¿Qué significa ser una artista radical? ¿Cómo desafiaron, las mujeres artistas latinoamericanas y latinas trabajando en los Estados Unidos entre 1960 y 1985, las narrativas patriarcales dominantes mediante nuevas percepciones del cuerpo? ¿Cuál es la relación entre prácticas artísticas de latinas y latinoamericanas y los feminismos políticos? En este simposio, académicos, artistas y curadoras de diferentes lugares del mundo se reúnen para considerar la noción del cuerpo político en conjunto con la exhibición Radical Women: Latin American, 1960-1985 (Mujeres radicales: arte latinoamericano, 1960-1985), que se presenta en el Hammer del 15 de septiembre al 31 de diciembre de 2017.
The Political Body in Latina and Latin American Art
What does it mean to be a radical woman artist? How did Latin American women artists and Latinas working in the United States between 1960 and 1985 defy dominant patriarchal narratives through new perceptions of the body? What is the relationship between Latina and Latin American art practices and political feminisms? How is the body political? The political body, a key concept of the exhibition Radical Women: Latin American Art, 1960-1985, is bound by the poetics of subjectivity, shaped by desire, and disobedient and resistant in the face of political turmoil such as oppression, violence, and dictatorship. In this symposium, scholars, artists, and curators from around the world convene to consider ideas of radicality, feminism, and the emancipated body.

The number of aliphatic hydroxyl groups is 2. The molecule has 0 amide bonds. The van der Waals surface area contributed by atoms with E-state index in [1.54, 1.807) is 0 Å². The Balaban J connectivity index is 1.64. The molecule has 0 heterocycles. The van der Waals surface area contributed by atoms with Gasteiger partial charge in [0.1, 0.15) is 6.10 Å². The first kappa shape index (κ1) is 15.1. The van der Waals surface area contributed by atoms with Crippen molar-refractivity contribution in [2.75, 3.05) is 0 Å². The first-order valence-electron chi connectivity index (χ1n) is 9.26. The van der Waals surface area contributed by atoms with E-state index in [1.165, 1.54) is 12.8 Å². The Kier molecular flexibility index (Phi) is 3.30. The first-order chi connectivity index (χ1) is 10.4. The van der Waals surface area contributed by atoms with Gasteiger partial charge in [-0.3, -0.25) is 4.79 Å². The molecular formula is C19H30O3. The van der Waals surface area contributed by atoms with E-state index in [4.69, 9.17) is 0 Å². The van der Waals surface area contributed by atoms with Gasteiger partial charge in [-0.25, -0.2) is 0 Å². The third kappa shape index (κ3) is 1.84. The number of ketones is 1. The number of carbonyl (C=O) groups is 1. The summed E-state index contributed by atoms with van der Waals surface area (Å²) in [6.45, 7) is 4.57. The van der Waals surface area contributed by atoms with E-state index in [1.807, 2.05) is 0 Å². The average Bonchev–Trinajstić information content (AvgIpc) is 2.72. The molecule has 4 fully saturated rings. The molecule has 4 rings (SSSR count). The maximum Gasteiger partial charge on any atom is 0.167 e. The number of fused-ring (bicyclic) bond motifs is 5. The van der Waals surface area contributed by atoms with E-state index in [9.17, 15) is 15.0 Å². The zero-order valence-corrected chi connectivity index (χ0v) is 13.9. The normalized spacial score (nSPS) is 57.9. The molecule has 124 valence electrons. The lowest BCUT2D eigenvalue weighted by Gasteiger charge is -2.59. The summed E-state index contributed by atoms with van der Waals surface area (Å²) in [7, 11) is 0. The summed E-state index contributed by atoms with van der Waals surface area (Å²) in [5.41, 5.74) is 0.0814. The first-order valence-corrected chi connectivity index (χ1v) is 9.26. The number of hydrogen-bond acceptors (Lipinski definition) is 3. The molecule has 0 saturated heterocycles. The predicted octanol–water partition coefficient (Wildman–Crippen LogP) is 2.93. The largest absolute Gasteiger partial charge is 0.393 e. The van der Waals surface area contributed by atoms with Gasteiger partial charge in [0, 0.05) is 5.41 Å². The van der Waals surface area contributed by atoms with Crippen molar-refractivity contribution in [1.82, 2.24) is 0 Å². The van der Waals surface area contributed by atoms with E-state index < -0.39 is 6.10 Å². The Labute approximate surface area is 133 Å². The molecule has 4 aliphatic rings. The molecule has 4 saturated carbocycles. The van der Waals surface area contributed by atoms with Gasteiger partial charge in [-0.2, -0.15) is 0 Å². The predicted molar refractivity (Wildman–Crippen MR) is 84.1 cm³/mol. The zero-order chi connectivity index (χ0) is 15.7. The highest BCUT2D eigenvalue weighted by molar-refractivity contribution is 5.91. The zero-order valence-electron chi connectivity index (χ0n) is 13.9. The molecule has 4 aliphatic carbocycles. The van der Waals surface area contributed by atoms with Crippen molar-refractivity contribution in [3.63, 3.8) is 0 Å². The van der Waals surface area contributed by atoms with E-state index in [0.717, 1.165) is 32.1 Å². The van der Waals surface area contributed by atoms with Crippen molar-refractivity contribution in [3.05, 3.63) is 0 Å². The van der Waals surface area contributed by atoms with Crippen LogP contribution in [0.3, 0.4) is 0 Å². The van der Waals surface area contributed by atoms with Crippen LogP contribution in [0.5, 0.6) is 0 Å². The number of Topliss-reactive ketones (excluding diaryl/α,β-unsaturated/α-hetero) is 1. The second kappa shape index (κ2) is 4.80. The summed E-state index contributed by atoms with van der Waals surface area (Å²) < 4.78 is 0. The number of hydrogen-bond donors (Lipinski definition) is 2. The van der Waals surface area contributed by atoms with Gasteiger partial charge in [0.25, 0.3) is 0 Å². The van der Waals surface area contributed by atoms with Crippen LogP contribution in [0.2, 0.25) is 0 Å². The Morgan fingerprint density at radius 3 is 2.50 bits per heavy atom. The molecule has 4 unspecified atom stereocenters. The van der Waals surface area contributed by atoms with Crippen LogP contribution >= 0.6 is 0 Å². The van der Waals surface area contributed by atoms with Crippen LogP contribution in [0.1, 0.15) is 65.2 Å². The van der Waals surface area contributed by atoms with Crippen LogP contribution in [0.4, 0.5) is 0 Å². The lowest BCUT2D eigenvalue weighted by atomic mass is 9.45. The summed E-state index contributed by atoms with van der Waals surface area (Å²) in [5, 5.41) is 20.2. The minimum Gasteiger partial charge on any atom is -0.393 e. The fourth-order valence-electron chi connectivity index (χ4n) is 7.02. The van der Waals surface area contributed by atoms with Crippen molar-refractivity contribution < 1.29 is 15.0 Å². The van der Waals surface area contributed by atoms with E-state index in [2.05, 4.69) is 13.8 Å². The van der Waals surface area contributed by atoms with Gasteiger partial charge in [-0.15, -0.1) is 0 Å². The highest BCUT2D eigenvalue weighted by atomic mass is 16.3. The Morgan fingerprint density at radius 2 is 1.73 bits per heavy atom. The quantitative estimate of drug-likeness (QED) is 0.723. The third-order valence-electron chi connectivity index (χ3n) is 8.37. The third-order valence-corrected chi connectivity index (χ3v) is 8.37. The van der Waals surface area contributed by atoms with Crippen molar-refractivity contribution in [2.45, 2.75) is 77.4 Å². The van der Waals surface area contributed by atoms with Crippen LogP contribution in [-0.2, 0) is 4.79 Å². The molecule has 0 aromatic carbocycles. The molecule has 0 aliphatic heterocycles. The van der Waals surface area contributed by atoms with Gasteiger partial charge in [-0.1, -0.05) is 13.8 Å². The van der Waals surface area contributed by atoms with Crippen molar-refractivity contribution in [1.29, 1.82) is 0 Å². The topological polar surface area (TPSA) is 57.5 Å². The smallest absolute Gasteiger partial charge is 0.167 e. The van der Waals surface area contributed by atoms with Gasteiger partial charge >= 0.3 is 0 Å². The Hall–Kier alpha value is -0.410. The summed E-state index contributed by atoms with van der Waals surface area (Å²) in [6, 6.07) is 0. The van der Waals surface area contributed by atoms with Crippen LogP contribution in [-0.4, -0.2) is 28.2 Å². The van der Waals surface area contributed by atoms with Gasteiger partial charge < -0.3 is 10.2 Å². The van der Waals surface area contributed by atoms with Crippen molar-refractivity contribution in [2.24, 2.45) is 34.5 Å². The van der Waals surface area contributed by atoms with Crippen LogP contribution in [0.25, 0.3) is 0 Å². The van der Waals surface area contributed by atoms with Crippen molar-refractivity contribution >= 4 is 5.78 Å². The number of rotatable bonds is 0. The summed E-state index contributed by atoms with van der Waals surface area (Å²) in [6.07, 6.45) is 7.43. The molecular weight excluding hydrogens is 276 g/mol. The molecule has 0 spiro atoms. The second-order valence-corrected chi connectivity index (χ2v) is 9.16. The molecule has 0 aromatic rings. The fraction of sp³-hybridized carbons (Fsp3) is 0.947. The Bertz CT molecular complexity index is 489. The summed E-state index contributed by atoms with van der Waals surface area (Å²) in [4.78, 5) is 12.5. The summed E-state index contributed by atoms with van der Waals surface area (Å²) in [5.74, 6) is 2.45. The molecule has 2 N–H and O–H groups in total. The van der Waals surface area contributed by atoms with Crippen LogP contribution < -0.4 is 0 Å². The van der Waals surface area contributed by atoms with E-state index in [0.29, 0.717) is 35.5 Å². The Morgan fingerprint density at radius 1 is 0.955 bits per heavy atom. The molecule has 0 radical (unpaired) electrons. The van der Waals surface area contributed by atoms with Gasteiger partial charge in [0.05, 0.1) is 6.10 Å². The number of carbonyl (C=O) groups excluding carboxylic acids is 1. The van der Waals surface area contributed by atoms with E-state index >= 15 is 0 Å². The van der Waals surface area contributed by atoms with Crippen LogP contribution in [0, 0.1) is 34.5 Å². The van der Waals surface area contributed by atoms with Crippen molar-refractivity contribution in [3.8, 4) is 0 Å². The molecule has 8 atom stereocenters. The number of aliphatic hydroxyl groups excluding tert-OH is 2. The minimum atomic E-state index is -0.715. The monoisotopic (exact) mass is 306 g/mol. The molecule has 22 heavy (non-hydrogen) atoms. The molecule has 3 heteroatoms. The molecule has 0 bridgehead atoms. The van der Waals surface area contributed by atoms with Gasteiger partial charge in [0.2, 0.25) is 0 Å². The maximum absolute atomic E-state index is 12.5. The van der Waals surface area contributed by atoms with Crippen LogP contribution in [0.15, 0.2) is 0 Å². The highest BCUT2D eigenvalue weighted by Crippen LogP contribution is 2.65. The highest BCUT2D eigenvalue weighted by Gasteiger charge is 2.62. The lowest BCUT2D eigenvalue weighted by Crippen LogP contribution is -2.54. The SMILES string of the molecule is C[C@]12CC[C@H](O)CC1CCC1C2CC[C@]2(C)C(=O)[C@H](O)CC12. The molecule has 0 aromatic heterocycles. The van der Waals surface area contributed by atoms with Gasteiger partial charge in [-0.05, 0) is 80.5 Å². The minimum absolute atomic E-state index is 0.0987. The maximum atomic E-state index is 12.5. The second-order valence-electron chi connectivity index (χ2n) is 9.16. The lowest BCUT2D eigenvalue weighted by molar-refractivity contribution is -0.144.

Post-screening Q&A with Ernest Hardy & Tisa Bryant: "Pariah"
A Q&A with writers Ernest Hardy and Tisa Bryant follows a screening of "Pariah." Q&A will be livestreamed after the screening, at approximately 9:00pm.
Trouble in Mind... But I Won’t Be Blue Always